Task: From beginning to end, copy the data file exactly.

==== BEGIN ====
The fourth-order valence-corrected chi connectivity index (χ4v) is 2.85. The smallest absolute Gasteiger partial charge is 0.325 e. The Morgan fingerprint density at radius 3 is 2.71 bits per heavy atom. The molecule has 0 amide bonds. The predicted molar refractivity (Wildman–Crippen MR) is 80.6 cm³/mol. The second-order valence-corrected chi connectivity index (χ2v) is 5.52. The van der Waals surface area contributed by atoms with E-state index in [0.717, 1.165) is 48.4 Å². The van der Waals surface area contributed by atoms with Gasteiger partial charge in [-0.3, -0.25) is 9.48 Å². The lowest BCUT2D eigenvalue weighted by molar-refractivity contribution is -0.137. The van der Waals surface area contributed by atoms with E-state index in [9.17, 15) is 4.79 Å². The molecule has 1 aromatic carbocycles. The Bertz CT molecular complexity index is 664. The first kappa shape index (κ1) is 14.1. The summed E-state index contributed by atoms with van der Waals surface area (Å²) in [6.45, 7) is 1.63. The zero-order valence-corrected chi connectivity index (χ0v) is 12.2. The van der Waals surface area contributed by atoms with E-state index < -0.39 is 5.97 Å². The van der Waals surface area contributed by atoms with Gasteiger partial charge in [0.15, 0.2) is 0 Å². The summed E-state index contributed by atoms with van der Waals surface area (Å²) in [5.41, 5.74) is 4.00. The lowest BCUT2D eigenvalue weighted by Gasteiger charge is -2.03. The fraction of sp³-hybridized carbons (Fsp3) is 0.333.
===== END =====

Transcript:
The fourth-order valence-corrected chi connectivity index (χ4v) is 2.85. The smallest absolute Gasteiger partial charge is 0.325 e. The Morgan fingerprint density at radius 3 is 2.71 bits per heavy atom. The molecule has 0 amide bonds. The predicted molar refractivity (Wildman–Crippen MR) is 80.6 cm³/mol. The second-order valence-corrected chi connectivity index (χ2v) is 5.52. The van der Waals surface area contributed by atoms with E-state index in [0.717, 1.165) is 48.4 Å². The van der Waals surface area contributed by atoms with Gasteiger partial charge in [-0.3, -0.25) is 9.48 Å². The lowest BCUT2D eigenvalue weighted by molar-refractivity contribution is -0.137. The van der Waals surface area contributed by atoms with E-state index in [9.17, 15) is 4.79 Å². The molecule has 1 aromatic carbocycles. The Bertz CT molecular complexity index is 664. The first kappa shape index (κ1) is 14.1. The summed E-state index contributed by atoms with van der Waals surface area (Å²) in [6.45, 7) is 1.63. The zero-order valence-corrected chi connectivity index (χ0v) is 12.2. The van der Waals surface area contributed by atoms with E-state index < -0.39 is 5.97 Å². The van der Waals surface area contributed by atoms with Gasteiger partial charge in [0.15, 0.2) is 0 Å². The summed E-state index contributed by atoms with van der Waals surface area (Å²) in [5.41, 5.74) is 4.00. The lowest BCUT2D eigenvalue weighted by Gasteiger charge is -2.03. The fraction of sp³-hybridized carbons (Fsp3) is 0.333.